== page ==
What’s in a World War, Part II: Let’s Shorten This Up a Bit

Italian propaganda poster showing the virtues of Germany, Italy, and Japan’s Tripartite Pact of 1940.

Years ago, in my American Military History class at Gettysburg, our professor began our foray into the Second World War with a curious statement: World War II should actually be considered to have begun in 1937, with the Japanese invasion of China. While normally I would applaud efforts to reduce Eurocentrism and emphasize global connections, I internally scoffed at what I then (and still) considered to be a ridiculous notion. The whole world was not at war yet, only Japan and China; how then could you say that the Second World War had begun? This memory was called to mind recently as Kevin and I reflected on how we define world wars and global conflicts in modern history (found here), and my thoughts began to wander to other, less orthodox, conclusions. Though Kevin and I did not exactly agree on a precise definition of a ‘world war,’ we did agree on three general criteria. Perhaps the most fundamental of these, and the starting point of our debate, was the scope of fighting. A world war is typically a war in which fighting occurs across most of the world. We even later reach the conclusion that this fighting must be connected in some way, as part of a single, cohesive war effort. I was led further and further towards a daring question: if Japan and China’s isolated fight should not count as the beginning of World War II, why should Britain, France, and Germany’s?

Without exception, histories of the Second World War agree that the conflict began with the German invasion of Poland in September of 1939. Finally unwilling to placate German territorial ambitions any further, Britain and France declared war. The shockingly successful German blitzkrieg in Poland was followed by eight months of “Phoney War,” as both sides did little more than jockey for position. Then came the German invasion of France and the Low Countries in May of 1940, and with France’s fall Britain found itself resisting Germany and its Italian allies alone for one and a half years. Meanwhile, Japanese forces continued to conquer swathes of Chinese territory, committing horrendous atrocities in the process. While these two conflicts would certainly become connected with America’s entry into the war following the Japanese attack on Pearl Harbor in December of 1941, the Axis Powers had not even been officially formed until November of 1940, and no Japanese military action took place against Britain’s overseas colonies until late 1941. Indeed, the terms of Germany, Italy, and Japan’s Tripartite Pact bound them to common defense going forward, but explicitly excluded ongoing conflicts from consideration. As of the evening of December 6, 1941, then, the world had seen two years of quite separate conflicts: one an East Asian affair, the other taking place exclusively in Europe and North Africa. Hardly does this a world war make.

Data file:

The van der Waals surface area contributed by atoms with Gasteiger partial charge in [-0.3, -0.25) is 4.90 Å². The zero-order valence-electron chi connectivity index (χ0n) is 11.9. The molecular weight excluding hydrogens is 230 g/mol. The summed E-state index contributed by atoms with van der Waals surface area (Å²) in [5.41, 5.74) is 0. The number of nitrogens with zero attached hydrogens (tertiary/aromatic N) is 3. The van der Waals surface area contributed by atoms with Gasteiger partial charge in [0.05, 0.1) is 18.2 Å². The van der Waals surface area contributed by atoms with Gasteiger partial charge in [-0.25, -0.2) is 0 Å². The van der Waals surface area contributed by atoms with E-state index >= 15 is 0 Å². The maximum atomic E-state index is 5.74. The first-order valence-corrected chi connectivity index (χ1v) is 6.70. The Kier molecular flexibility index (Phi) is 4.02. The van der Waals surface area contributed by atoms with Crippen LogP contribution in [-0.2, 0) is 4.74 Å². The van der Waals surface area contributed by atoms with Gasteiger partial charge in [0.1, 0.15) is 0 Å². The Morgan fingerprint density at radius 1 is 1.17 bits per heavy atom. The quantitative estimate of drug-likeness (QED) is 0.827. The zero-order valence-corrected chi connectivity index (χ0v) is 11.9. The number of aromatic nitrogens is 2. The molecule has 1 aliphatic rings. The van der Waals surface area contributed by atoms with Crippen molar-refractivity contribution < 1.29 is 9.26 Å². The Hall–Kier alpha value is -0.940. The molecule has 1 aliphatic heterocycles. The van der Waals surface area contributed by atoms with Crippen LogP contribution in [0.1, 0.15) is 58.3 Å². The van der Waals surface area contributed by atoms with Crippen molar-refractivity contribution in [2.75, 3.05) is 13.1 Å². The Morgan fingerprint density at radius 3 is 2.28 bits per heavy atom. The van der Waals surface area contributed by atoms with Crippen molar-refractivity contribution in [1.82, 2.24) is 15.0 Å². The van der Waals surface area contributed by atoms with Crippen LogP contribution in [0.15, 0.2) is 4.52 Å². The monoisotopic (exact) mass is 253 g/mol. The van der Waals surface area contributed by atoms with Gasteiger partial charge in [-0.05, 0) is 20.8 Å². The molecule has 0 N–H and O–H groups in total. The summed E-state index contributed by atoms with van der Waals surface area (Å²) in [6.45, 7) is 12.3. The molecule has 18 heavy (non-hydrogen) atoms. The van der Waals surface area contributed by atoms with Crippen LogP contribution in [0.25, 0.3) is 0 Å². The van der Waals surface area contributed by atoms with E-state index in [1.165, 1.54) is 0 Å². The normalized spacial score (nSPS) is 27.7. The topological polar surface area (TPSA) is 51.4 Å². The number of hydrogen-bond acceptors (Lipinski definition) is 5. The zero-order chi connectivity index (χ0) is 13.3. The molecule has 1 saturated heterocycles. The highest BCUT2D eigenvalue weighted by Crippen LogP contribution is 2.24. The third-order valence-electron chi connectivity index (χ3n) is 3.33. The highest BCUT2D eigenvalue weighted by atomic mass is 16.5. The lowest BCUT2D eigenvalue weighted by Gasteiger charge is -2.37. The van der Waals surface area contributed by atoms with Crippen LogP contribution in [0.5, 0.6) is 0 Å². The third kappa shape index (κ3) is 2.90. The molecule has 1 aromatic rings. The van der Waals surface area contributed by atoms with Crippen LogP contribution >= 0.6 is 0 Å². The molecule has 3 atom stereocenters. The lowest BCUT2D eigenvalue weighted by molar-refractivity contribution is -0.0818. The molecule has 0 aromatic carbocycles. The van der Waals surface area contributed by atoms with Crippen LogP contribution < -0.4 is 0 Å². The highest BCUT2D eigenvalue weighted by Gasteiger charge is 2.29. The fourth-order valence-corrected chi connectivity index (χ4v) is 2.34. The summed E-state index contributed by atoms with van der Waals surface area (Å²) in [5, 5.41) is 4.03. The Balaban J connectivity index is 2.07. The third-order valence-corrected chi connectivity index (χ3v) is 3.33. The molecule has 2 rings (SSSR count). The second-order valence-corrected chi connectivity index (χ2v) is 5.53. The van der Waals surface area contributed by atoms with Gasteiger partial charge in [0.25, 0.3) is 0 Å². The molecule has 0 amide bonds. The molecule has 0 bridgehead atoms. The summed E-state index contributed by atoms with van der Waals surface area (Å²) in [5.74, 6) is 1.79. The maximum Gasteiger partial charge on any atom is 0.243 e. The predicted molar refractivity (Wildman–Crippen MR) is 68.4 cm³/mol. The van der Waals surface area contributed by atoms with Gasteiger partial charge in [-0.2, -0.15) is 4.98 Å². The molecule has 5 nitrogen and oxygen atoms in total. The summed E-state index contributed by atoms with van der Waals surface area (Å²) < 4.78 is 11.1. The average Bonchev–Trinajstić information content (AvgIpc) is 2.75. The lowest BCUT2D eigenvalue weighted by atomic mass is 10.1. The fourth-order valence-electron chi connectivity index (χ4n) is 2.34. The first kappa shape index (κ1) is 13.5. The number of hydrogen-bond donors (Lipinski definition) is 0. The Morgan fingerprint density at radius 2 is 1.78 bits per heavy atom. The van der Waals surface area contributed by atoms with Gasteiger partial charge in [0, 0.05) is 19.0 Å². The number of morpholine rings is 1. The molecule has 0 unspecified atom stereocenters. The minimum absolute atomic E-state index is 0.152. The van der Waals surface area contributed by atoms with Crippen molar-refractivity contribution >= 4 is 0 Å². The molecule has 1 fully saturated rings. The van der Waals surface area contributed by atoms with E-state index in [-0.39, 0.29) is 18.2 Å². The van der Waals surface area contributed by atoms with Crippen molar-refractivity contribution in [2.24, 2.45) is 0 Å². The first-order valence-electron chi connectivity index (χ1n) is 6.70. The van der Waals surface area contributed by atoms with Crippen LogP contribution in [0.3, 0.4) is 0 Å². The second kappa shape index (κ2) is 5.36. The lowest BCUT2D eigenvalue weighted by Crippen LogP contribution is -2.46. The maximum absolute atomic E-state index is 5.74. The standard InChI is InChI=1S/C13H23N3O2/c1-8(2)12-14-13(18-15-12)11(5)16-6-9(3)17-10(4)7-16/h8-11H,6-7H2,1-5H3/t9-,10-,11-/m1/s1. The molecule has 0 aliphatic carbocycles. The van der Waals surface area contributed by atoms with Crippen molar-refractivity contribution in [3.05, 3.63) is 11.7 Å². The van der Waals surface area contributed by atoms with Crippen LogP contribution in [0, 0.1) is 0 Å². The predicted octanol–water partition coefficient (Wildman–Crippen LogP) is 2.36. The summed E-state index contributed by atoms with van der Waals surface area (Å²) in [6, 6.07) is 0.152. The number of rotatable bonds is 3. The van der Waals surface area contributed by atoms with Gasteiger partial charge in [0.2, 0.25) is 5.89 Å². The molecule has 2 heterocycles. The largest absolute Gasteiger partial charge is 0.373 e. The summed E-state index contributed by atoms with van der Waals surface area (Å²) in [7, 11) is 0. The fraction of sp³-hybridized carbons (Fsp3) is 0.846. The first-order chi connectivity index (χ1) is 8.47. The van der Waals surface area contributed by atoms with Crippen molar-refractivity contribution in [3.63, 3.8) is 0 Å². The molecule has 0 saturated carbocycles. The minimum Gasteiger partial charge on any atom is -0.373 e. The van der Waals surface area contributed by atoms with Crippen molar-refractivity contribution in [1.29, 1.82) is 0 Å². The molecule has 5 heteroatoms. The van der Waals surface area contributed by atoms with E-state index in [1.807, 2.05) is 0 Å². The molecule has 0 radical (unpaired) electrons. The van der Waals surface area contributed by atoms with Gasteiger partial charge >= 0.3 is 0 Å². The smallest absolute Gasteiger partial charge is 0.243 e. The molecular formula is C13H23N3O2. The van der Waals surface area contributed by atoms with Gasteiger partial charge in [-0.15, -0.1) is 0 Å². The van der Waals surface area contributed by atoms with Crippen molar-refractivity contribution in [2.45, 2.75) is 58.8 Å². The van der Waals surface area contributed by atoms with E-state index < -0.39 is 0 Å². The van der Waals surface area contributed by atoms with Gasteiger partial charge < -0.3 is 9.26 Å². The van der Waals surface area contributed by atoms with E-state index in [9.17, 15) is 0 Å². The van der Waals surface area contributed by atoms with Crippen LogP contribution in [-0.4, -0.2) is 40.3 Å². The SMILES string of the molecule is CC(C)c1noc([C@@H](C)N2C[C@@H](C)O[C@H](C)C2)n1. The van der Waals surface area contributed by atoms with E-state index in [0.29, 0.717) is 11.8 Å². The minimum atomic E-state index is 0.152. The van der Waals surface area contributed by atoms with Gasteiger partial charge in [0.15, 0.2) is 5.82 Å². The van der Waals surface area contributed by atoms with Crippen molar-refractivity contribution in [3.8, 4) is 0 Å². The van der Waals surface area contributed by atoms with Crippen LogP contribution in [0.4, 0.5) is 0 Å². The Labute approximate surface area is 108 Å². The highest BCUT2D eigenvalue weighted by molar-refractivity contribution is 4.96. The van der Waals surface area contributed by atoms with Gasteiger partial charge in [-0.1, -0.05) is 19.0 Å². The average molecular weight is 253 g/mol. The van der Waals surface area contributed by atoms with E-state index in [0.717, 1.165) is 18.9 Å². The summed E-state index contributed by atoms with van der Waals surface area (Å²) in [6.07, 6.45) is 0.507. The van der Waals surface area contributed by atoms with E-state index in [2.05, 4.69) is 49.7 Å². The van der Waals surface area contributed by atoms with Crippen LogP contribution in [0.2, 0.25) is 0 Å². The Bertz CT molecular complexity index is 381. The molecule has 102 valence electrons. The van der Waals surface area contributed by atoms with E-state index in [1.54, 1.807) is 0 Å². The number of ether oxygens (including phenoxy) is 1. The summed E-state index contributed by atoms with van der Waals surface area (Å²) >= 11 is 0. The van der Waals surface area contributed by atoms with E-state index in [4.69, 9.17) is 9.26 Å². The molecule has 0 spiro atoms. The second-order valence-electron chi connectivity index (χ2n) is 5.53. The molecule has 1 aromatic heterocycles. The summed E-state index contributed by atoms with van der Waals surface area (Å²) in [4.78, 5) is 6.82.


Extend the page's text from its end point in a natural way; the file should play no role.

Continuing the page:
It is certainly easy to see why 1939 has been held as the beginning of the Second World War since, well, nearly its beginning. As mentioned above, the conflict of the late 1930s would escalate into the global conflagration of the 1940s, and would be brought to an end by one Herculean effort. As always, there are forces of Eurocentrism at play as well, and I am certain that the answer to my original question is that Britain, France, and Germany are still implicitly considered mightier, more impactful world powers than Japan or China in this period, despite the geographical confines of their feud. In fact, the best argument for retaining the traditional timeline of World War II comes from the third of Kevin and my criteria: participation. While its institutions, power, and prestige may very well have been in decline, the British Empire never covered more territory than it did on the eve of the Second World War. Any conflict that involved Britain necessarily involved half the world, even if fighting didn’t cover it. Britain could not have stood alone against the Axis without legions of Canadian, African, Indian, and Oceanic men and materiel, and their stories should all be given more attention, not less.

So perhaps World War II should be considered as running from America’s declarations of war in 1941 to Japan’s surrender in 1945. Or perhaps not. Perhaps this is all a rather pointless exercise in semantics. After all, these conflicts happened, and whatever paltry words we use to label them will not affect their causes, course, and conclusions. Then again, definitions are important, and maybe through pursuing their implications in seemingly-useless thought experiments, we can better explore their implications and refine them for other, more important applications. Whatever the case here, I imagine my musings might ruffle a few feathers, but what else is a good thought experiment for?

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